• “I went through puberty clinging onto ideals such as absolute truth, perfect world, absolute purity, etc. Everything I had encountered in life was automatically compared against an ideal value. I failed to comprehend things in life that couldn’t be incorporated into that ideal system. So, my life became fraught with schizophrenia asking why reality cannot easily converge with these beautiful ideals. Only when I reached my 20s did I fortunately begin to see the falsehood behind those ideals and began to better appreciate life, that is, as it is. Characters in my movies reflect such experiences. Specific characters chase after clichéd ideals, or even get chased by them, but I want my gaze on these characters to be composed from visions that are free from these clichés. To those characters, the conflict between ideals and life that veer away from these ideals is very painful. I want to say that all these pains are actually unnecessary. It’s the ideals that are the essence of the problem, not life itself.”
  • “I welcome strange coincidences and think that they are like a wedge driven into the frame of a banal and conventional mind.”
  • “I don’t feel disappointed [with poor reception] as long as there is a dialogue between the audience and me.”
  • “I had thought providing a simplified monotonous background [in Virgin Stripped Bare by Her Bachelors] would make it easier for the audience to visualize the contrasting contents better. But I think it may have been just a theoretical calculation. What’s more important is that I wanted to feature wintertime Seoul in black and white.”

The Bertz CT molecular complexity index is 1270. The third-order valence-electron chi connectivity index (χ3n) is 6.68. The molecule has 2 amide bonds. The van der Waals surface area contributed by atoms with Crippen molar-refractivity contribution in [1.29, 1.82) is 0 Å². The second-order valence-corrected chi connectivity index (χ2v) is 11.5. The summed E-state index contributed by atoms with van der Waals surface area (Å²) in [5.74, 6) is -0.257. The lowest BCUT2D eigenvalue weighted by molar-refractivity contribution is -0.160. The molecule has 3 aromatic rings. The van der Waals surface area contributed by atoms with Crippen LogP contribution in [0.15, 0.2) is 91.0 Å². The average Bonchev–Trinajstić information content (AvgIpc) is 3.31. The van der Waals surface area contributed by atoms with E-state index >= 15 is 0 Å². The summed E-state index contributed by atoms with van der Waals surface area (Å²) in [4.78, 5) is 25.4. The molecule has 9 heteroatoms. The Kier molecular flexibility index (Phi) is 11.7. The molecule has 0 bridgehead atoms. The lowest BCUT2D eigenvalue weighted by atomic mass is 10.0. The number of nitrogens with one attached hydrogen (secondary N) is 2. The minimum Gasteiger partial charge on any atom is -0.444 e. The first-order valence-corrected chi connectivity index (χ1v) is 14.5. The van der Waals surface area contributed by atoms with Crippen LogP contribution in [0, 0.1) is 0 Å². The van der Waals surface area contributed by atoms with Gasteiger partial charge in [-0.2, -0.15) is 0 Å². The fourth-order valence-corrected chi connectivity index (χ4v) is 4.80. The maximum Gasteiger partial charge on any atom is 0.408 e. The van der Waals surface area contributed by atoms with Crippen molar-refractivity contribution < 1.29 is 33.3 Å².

• “I think I was lazy my whole life. I would procrastinate as much as I can. At the last moment, when I can no longer procrastinate, some spontaneous thing happens in my actions. I always liked that.”
  • “I am cautious about the strong image that I have decided in my head in advance. They are mostly the result of a desire to reconstruct an image that I have seen from watching other people’s works.”
  • “There are men who feel that only with women can they feel an absolute sense of connection. I think it’s a good experience to go through that absolute kind of connectivity, be it one hour or a year. However, that very subjective experience may not be enough considering that our lifespan is longer than one hour or a year. The rest of time is too long. And so they fall in front of women continuously. But men haven’t defined what life is. Maybe it’s because whatever can be defined, it is bullshit. That’s why there can’t be a contract or a rule needed for minimal decency promised to women. That’s why it is difficult for women to begin a relationship with men with whom she can place a minimal amount of trust. A woman knows that she is getting tired, but she holds onto a relationship until she can trust. Men embrace women thinking that she is the only savior, but are nervous because they can already visualize the end even with their eyes closed.”
  • I don’t have hobbies, but I do drink some.”

At the moment, I find Turning Gate, Night and Day, and Virgin Stripped Bare by Her Bachelors (about which I wrote a Humanists column) Hong’s funniest and richest pictures. But if you’re in the Anglosphere, you’ll have an easier time finding Woman is the Future of Man, The Power of Kangwon Provice, and Woman on the Beach.

Trailers usually make me less interested in films, not more, but this one promoting Hong’s latest, The Day He Arrives, strongly suggests that someone at TrailerCo’s doing their job at last: